As UWO rounds off its first full month of coronavirus-induced online courses, I have found myself reflecting on the good, the bad and the ugly of this transition to online learning.
Being forced online and having to adjust to at-home learning has revealed some interesting changes in academia. And as classes will continue in this form until at least the middle of the summer term, these awkward classes will likely be the norm for a while.
For starters, the transition has been harder than I thought. Online classes are nothing new and I’ve taken a few of them before so I wasn’t expecting the transition to be so awful. But to be fair my previous online courses were taken by choice and not during a global pandemic.
My grand plans to wake up every morning and work on my courses were almost immediately foiled and now I lack almost all motivation to do assignments.
This transition has also afforded me the opportunity to go to college entirely from bed, a tempting yet dangerous predicament I find myself in.
While it might be nice to tune into a lecture from the comfort of our beds every once in a while, after a couple of times, it becomes incredibly hard to muster up the motivation to pay attention and participate from bed.
It puts a very literal take on the idea of rolling out of bed and heading to class. Tables and chairs have been replaced with students sitting or laying down comfortably in their beds with pajamas and bedhead (myself included).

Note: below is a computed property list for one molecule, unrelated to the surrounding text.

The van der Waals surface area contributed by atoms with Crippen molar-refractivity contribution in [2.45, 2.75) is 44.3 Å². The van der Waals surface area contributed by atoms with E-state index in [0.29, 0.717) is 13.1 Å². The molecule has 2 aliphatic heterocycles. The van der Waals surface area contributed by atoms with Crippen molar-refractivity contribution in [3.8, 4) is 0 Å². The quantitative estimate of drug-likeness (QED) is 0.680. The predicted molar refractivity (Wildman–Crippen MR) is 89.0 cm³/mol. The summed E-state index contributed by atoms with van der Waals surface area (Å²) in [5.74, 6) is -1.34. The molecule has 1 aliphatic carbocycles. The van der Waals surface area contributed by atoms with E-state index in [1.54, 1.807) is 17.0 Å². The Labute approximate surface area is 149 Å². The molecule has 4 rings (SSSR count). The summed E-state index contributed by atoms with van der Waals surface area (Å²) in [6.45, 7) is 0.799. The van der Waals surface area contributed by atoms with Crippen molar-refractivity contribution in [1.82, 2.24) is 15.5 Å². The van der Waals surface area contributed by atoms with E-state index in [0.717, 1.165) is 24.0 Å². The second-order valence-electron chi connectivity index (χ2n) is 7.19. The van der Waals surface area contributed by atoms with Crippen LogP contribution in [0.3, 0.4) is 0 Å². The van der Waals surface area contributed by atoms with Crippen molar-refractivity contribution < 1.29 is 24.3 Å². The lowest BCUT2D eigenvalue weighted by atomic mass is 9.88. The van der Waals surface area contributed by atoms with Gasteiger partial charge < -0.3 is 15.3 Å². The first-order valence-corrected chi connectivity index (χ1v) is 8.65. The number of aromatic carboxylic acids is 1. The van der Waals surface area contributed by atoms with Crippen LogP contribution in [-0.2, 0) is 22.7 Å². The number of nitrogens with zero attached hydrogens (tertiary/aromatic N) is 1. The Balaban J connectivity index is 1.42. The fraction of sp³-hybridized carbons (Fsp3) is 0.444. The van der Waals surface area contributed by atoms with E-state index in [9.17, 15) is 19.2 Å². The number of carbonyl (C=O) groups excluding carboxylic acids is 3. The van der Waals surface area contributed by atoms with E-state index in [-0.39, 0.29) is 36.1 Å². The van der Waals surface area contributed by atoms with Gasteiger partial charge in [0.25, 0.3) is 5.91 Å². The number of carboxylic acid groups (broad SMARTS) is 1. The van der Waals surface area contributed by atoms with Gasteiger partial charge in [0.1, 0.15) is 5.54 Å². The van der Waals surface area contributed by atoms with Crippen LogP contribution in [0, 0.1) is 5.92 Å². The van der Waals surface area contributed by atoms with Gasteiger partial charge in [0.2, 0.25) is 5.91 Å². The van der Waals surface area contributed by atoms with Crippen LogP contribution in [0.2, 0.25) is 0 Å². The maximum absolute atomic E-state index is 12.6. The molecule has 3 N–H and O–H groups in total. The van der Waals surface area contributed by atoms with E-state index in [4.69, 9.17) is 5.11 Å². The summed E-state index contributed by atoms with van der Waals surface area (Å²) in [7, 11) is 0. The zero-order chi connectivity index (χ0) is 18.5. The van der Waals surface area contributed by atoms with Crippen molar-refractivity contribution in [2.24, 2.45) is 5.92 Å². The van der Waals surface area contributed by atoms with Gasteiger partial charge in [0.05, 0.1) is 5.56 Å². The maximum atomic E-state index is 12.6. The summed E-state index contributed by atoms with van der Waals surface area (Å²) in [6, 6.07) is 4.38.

The online forum has maybe made some people a little too comfortable as we have been very open about drinking some wine or getting high during our video chats.
All formalities have been thrown out the window this semester as we’ve lost sight of our normal lives. We are all just trying to survive the last few weeks of this disastrous semester.
But even though my classes are through a webcam now, some things never change. There is still the all-too-familiar awkward silence after the professor asks a question and everyone still practices their fake “I’m looking over my notes for the answer” face, except now it’s done through a computer screen.
Online classes do have their benefits though. With professors and students streaming from their homes, every class period has turned into “bring your pet to class day.”
The introduction of a new cat or dog each day has made live-streamed classes far more enjoyable, but also far more distracting. But when given the chance to look at class PowerPoints or an adorable puppy, I would imagine that most people are rearing their heads towards the dog.
As distracting as they may be, seeing professors give lectures while holding a furry animal has been the highlight of my virtual classes and I propose this practice be implemented when we return to campus.
As I try to navigate this stressful and awkward terrain of online courses, I’m surprised by how much I miss the small and mundane schedule of regular classes. I never thought I would miss getting up at 6 a.m. to commute to an 8 a.m. lecture as much as I do now.